I have a ritual of reading the print version of The Age everyday. I read or skim the main section first thing in the morning, before I leave the house. I like to know what’s going on in the world, or at least, I like to be informed about the world’s current situation.
I read The Age because we get it delivered, so its convenient. On Wednesdays and Saturdays, we also buy The Australian because Dad likes the Higher Education lift outs and such. To be honest, I don’t pay much attention to The Australian, but I think that’s habitual more than anything.
Saturday mornings are my big News times. I pull apart the newspapers and gather together a little (or big) collection of sections of interest. This selection has diversified as I’ve grown up. Initially, I flipped to the back of the main section to check the television guide, and maybe the weather. Stage two saw me reading the eg and the A2, now titled Life & Style. I wanted music and movies. That was pretty much it. I took an interest in the weekend magazines as they became glossier and put pictures of pretty ladies on the front, a marketing technique so common but oh, so enthralling.
The mighty Tigers had me opening the Sport each weekend, as I tracked the dismal play of my favourite football team. When I became a club member, I read more. When I cancelled my membership, my dedication to the section almost vanished. Funny thing though, they Tigers are roaring again but my interest in the game is still pretty hazy.
The travel section was the next to jump on board. Holidays have that global appeal (no pun intended). To see the world is on so many’s bucket list and with good reason. The two trips I’ve taken overseas were two of the best experiences I’ve had in my life, thus far. I like the letters from fellow readers expressing their travel wows and woes. Anything on Italy, I read. New York would come a close second.
The main broadsheet section of The Age became a part of my daily routine around the time when I actually needed to know stuff, for school, and to feel like I was a legitimate part of society. Gradually, my reading of this section has increased from just a casual skim to something more substantial. I’d say it takes me approximately half an hour to get through the daily news. But 30 minutes is only 30 minutes. One can hardly grasp the world in just 30 times 60 seconds.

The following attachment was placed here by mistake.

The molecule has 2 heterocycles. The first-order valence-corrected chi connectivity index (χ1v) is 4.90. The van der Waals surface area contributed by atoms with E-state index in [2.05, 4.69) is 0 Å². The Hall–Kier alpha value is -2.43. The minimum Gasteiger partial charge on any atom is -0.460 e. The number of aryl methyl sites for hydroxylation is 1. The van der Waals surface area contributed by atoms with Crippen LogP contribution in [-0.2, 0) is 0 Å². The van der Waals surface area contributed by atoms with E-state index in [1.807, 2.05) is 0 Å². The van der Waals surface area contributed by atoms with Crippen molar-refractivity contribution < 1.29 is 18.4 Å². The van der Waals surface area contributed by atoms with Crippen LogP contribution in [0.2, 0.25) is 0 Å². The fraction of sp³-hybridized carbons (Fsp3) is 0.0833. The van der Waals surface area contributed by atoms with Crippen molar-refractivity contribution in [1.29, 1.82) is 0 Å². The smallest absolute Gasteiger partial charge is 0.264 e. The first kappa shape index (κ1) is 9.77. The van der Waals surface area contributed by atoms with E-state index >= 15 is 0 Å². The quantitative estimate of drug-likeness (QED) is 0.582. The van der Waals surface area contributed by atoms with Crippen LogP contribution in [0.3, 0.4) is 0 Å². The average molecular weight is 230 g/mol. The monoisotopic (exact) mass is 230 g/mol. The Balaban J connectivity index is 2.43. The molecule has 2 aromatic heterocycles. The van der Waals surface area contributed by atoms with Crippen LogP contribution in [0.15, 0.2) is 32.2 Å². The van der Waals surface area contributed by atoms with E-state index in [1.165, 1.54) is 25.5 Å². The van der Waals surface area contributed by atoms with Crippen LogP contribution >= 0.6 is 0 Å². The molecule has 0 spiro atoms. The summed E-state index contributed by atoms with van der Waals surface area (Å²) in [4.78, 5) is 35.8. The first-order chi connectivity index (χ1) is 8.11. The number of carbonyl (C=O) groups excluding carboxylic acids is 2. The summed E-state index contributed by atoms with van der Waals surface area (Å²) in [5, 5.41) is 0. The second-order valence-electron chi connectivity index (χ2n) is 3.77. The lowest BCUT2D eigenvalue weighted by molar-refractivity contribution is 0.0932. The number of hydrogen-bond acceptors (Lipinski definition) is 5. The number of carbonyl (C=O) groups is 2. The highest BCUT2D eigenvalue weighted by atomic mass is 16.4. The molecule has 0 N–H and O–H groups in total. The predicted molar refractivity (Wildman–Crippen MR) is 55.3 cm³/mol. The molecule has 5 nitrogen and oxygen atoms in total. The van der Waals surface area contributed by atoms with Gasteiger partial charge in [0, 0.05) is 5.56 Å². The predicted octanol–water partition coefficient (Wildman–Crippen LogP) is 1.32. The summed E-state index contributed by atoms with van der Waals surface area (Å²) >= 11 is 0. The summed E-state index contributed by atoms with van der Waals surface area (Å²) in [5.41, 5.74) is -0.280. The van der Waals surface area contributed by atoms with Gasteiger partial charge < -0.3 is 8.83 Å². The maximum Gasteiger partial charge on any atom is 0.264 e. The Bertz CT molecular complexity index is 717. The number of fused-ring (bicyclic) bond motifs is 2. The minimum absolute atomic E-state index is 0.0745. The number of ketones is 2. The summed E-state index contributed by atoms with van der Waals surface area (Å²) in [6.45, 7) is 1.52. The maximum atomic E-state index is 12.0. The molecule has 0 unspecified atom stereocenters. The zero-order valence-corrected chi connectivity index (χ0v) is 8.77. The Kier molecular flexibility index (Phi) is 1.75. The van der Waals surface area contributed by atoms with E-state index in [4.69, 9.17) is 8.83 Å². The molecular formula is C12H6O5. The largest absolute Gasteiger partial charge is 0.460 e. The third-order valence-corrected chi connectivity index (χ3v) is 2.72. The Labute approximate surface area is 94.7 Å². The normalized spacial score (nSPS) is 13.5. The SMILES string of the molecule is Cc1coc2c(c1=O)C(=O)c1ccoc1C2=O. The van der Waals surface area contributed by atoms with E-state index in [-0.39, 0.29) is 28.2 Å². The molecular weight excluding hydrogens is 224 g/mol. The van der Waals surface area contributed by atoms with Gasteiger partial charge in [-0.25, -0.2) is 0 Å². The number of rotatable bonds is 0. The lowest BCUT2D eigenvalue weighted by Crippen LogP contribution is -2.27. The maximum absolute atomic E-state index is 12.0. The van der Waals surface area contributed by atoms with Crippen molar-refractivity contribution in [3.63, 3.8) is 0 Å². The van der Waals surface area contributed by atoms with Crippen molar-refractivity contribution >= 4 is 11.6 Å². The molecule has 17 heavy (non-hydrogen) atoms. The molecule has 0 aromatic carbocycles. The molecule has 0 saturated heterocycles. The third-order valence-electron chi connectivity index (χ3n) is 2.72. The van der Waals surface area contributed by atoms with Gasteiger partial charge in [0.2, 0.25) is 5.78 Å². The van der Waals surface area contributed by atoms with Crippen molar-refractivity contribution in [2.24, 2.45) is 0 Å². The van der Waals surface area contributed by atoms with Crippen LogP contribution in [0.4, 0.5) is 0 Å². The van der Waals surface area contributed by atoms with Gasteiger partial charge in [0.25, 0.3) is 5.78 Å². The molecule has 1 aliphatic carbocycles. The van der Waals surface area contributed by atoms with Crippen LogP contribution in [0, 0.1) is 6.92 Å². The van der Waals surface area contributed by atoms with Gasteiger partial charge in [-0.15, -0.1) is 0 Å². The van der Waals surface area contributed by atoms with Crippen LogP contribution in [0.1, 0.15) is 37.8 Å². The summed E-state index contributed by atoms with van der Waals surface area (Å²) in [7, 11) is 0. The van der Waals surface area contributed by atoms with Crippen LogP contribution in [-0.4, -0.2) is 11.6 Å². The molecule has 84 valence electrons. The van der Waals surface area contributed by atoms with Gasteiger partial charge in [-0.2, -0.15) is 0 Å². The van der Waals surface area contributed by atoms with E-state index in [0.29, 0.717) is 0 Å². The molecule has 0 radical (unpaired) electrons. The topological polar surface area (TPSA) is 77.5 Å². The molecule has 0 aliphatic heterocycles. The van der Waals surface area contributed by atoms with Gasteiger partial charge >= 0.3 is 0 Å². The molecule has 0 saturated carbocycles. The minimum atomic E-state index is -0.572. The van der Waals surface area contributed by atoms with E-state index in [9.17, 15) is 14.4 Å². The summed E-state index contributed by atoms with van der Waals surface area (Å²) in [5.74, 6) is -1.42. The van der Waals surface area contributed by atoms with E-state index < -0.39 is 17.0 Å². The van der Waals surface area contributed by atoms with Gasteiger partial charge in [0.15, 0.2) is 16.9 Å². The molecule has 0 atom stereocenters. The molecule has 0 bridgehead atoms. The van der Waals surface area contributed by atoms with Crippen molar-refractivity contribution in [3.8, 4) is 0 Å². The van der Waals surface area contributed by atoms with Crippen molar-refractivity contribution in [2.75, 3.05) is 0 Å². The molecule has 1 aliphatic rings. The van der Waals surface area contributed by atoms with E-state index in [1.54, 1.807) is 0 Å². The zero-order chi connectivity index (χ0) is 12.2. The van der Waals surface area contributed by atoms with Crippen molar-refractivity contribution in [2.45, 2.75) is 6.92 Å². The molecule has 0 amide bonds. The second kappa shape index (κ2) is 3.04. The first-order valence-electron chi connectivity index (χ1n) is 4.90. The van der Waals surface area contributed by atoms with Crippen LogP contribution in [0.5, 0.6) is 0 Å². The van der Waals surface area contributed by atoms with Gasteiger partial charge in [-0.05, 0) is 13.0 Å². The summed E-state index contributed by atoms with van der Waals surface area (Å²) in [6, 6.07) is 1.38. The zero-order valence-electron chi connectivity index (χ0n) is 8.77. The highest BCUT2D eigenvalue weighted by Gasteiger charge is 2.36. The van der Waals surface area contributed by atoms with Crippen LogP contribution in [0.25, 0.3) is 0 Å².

I glance at the Education on a Monday, the Epicure on a Tuesday, the Green Guide on a Thursday, and as I mentioned earlier, the eg on a Friday. I check out My Career to see what opportunities may lie ahead. Last year, I started to flip through the Drive section. It seemed like a logical progression as I began to drive myself, and naturally, I wanted a car. The scanning did result in an amazing gift from a close family member, of which I am eternally grateful for. If you’re reading this, Nonna, the koala is still watching out for me.
I never thought it would happen, but in the past few months, I’ve even turned a few pages of BusinessDay. Yes, the business section. I couldn’t and didn’t see it coming, but choosing a Politics, Economics, Business subject to compliment my communications degree, I’ve actually started to understand and make some sense of what that world is all about. If you’d have asked me a year or even six months ago whether I’d choose this subject, I know I’d have had to try hard not to laugh in your face. But its not all numbers and figures. Societies communicate through these systems with consequences that can affect whole nations, or as in the case of the Global Financial Crisis, the world.
Six weeks ago, I knew nothing about the GFC, had no interest in learning about how or why it occurred, and was not looking forward to it coming up in my course. But, I’ve learnt so much in such a short time and am proud to say that researching the sets of actions that contributed to the crash of the 2008 U.S. housing bubble, could not have been more intriguing.
So that’s my daily paper round up. Once that’s done, I start all over again with my online program, the one I wrote about yesterday.
I’m so lucky I like my university course. Too many friends and acquaintances have been disappointed in something they were positive was right for them. For once, my indecisiveness steered me in the right direction. And I’m grateful for that, too.